But the story was worth it. The first part of the book was a little on the slow side but after that it picks right up and sucks you in.

Thursday, May 7, 2009

The Mysterious Benedict Society

Book: The Mysterious Benedict Society
Author: Trenton Lee Stewart
Like/Don't Like: I liked it. Mostly.

It's been a few days since I've finished this book but it's taken me a while to determine that I liked it. I didn't love it, but I definitely had a good time reading it. But even though I liked it and whizzed right through it, the whole time I felt like something was wrong, or something was missing, or my chakras were not aligned. Actually, it wasn't my chakras. It was definitely the book. I'll get to that in a bit.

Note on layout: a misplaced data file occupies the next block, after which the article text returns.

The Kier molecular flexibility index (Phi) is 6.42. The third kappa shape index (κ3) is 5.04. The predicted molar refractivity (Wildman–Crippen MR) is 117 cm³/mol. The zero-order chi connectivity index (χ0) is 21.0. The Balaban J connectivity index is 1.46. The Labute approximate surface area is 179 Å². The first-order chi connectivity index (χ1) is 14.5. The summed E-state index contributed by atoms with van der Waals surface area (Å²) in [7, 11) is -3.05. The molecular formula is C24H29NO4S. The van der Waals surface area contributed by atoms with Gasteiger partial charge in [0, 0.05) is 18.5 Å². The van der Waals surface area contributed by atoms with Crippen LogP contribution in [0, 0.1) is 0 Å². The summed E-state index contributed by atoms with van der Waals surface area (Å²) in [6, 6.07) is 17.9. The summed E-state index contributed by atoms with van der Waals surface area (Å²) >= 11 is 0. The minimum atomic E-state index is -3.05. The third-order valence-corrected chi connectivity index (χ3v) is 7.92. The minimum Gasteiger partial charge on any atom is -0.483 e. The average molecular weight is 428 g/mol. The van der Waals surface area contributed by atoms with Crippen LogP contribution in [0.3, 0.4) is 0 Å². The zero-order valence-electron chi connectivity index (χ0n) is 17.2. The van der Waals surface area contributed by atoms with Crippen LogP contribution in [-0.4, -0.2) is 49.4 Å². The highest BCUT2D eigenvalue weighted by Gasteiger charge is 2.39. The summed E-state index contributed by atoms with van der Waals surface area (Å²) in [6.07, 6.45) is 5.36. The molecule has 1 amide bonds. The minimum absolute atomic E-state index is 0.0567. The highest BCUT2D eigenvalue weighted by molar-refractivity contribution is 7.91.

Why don't I start with a synopsis. Four bright kids, all orphaned (natch), end up being part of a little spy organization whose purpose is to take down a bad guy. They are sent to a school on an island and their job is to find out what is the evil plan and figure out a way to stop it. Along the way they receive clues and get help from Mr. Benedict and his assistants on the mainland and work together to solve the problems. It was a pretty good story. I got caught up in the action and it was kind of fun to solve the problems along with the kids.

So, yeah, a fun read. But there was still something wrong. And I think it was the tone. It just didn't feel right to me. It felt a little too forced and mapped out. Like you could see the author 3 steps ahead saying, "Now look here. Then over here." Not really a dreadful thing. All authors do this. But it was just a little too transparent for me. So I just told myself to get over it an stop being such an unbearable snob about things and I enjoyed the rest of the book.